The Burrowing owl is an Oregon Conservation Strategy Species in the Blue Mountains, Columbia Plateau and Northern Basin and Range ecoregions.
Photo by Lisa Nicholson
Because of its association with old forests, this inconspicuous, dark brown owl has become one of the most controversial birds in the Pacific Northwest.
The dark eyes and creamy white mottling on the breast and abdomen are distinctive, as is the lack of fear of humans. Both adults and young will typically allow humans to approach within a few feet, and it is not unusual for curious juveniles to follow hikers through the woods.
The Northern spotted owl is a permanent resident in forested regions of western Oregon, from the coastal mountains to the eastern foothills of the Cascade Range. It is an Oregon Conservation Strategy Species in these ecoregions: Coast Range, East Cascades, Klamath Mountains, West Cascades, and Willamette Valley.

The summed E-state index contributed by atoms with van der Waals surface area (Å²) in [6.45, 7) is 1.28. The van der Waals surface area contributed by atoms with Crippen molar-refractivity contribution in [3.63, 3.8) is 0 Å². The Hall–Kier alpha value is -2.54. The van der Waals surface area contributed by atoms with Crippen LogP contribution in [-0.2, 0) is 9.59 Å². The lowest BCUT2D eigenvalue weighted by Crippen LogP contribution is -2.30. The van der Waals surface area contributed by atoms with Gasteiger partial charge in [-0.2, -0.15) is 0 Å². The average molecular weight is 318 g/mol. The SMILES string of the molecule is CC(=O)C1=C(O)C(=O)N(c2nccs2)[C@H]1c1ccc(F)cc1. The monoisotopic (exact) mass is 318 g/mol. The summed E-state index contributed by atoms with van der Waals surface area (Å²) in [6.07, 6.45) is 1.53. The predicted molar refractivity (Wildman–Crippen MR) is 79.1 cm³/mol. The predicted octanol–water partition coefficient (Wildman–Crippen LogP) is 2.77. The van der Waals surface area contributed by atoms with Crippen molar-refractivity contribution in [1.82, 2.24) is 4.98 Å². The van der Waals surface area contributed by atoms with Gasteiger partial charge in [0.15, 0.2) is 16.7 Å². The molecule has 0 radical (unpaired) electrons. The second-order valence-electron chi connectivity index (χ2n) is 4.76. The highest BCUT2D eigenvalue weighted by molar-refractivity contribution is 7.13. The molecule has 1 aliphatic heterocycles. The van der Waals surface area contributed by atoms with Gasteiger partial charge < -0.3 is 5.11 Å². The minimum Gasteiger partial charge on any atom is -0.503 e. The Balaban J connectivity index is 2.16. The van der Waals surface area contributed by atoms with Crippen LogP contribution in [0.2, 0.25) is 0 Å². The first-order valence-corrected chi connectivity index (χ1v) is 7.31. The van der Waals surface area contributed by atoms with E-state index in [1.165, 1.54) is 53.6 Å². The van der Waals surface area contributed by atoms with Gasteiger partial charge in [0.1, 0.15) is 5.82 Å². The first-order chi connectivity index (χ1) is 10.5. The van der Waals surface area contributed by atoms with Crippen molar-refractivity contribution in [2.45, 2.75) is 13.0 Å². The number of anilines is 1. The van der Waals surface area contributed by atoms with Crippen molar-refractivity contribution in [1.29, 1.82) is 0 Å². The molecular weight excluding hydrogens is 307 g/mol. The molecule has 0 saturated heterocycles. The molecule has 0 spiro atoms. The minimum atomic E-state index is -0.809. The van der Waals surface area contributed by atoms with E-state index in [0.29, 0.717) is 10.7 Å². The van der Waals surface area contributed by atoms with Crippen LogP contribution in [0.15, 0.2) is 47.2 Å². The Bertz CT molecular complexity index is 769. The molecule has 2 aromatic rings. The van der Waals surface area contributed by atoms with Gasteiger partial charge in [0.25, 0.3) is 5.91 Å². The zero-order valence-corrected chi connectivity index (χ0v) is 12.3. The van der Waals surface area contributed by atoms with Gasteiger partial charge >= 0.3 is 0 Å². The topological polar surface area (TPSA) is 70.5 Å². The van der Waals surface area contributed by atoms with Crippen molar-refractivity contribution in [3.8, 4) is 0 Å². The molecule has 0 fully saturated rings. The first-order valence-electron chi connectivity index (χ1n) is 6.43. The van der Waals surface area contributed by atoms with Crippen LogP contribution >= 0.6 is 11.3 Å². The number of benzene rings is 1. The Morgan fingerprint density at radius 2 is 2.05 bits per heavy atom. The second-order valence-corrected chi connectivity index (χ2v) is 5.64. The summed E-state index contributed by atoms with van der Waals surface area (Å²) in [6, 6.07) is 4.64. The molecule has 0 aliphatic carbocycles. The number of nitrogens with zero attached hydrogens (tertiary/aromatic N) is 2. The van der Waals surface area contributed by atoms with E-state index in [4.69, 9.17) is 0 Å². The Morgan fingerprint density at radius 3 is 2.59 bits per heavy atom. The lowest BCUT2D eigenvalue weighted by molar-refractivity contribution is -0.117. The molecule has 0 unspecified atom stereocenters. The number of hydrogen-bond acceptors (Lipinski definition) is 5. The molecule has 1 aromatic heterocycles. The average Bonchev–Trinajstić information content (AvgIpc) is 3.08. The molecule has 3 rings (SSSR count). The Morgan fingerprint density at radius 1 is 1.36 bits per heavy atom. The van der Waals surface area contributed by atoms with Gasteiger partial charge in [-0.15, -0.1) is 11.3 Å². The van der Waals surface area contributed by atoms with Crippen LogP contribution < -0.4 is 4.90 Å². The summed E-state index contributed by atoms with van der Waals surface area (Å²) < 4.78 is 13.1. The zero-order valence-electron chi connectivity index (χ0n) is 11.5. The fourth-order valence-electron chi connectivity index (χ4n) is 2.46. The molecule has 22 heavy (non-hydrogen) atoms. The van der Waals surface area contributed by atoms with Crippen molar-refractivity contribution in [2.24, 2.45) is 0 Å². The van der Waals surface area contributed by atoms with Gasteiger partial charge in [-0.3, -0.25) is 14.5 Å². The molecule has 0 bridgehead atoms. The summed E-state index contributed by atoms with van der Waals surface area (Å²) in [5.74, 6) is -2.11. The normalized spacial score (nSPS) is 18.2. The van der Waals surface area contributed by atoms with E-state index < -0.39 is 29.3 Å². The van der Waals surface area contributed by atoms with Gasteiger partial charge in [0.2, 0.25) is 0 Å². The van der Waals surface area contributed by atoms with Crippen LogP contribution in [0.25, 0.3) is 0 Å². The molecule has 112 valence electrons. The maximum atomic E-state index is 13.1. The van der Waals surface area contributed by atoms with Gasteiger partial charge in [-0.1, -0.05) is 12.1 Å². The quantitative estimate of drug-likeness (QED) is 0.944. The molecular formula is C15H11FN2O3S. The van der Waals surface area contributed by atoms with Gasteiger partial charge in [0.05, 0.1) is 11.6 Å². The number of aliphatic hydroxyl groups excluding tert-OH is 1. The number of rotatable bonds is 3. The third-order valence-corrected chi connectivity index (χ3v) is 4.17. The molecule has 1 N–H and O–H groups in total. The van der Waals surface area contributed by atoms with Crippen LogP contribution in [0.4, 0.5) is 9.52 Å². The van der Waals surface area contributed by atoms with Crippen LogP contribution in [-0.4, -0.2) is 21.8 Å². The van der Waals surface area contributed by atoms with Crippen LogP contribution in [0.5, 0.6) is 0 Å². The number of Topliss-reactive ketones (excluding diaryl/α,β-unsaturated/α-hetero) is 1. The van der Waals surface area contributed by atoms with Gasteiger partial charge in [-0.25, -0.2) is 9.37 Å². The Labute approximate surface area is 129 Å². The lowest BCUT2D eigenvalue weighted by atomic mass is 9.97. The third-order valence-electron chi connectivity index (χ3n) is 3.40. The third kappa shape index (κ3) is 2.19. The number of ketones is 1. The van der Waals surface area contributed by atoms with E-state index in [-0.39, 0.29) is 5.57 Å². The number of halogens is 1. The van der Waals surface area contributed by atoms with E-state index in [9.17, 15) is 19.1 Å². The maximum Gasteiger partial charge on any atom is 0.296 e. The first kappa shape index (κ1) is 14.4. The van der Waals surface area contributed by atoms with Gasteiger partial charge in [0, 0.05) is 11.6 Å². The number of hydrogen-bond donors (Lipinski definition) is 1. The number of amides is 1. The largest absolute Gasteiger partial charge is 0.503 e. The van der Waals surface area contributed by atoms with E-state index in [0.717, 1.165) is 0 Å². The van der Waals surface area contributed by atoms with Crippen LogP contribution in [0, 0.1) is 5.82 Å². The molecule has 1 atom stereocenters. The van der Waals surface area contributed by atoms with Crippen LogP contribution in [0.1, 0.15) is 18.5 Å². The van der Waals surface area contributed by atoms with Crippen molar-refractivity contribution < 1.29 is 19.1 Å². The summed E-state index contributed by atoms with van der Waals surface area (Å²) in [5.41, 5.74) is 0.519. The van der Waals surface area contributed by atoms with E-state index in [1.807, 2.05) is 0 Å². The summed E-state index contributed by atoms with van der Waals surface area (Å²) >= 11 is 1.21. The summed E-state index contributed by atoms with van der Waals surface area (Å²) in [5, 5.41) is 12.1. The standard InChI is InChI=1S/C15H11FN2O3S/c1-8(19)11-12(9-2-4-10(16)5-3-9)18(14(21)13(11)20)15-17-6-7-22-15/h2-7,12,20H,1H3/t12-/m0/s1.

Hear the call of the Northern spotted owl
Photo from ODFW
The Barred owl expanded its range from the eastern United States. It was first reported in Oregon in the early 1970s and has since spread to forested areas throughout most of the state.
Sometimes confused with the closely related Northern spotted owl, the Barred owl is large with grayish-brown and white feathers and stripes on its chest and throat. It is easily distinguished from the Northern spotted owl by the pronounced horizontal barring across the throat and upper breast, and vertical brown streaks on the lower breast and abdomen.
The Barred owl is now a permanent resident in forests of the Cascades, Coast Range, Blue, Wallowa, Strawberry and Klamath mountains and recently reached western Curry County.
Photo by ODFW
In length, the Great gray owl is Oregon's largest owl, though it weighs less than the Great horned and Snowy owls.